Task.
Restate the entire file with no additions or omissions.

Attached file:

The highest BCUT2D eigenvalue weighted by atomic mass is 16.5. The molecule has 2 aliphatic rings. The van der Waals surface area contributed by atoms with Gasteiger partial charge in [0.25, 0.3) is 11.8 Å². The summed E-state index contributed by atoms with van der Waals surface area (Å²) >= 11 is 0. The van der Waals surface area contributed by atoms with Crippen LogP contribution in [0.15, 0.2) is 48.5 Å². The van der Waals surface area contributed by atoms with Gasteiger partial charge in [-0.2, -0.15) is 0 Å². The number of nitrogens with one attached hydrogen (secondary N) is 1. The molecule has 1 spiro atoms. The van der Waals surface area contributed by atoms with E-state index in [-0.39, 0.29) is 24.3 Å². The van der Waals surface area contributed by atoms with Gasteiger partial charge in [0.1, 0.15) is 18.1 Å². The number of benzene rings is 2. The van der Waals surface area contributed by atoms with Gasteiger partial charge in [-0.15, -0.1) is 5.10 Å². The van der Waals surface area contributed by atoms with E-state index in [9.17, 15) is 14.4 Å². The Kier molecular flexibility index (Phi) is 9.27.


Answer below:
The highest BCUT2D eigenvalue weighted by atomic mass is 16.5. The molecule has 2 aliphatic rings. The van der Waals surface area contributed by atoms with Gasteiger partial charge in [0.25, 0.3) is 11.8 Å². The summed E-state index contributed by atoms with van der Waals surface area (Å²) >= 11 is 0. The van der Waals surface area contributed by atoms with Crippen LogP contribution in [0.15, 0.2) is 48.5 Å². The van der Waals surface area contributed by atoms with Gasteiger partial charge in [-0.2, -0.15) is 0 Å². The number of nitrogens with one attached hydrogen (secondary N) is 1. The molecule has 1 spiro atoms. The van der Waals surface area contributed by atoms with E-state index in [-0.39, 0.29) is 24.3 Å². The van der Waals surface area contributed by atoms with Gasteiger partial charge in [0.1, 0.15) is 18.1 Å². The number of benzene rings is 2. The van der Waals surface area contributed by atoms with Gasteiger partial charge in [-0.15, -0.1) is 5.10 Å². The van der Waals surface area contributed by atoms with E-state index in [9.17, 15) is 14.4 Å². The Kier molecular flexibility index (Phi) is 9.27.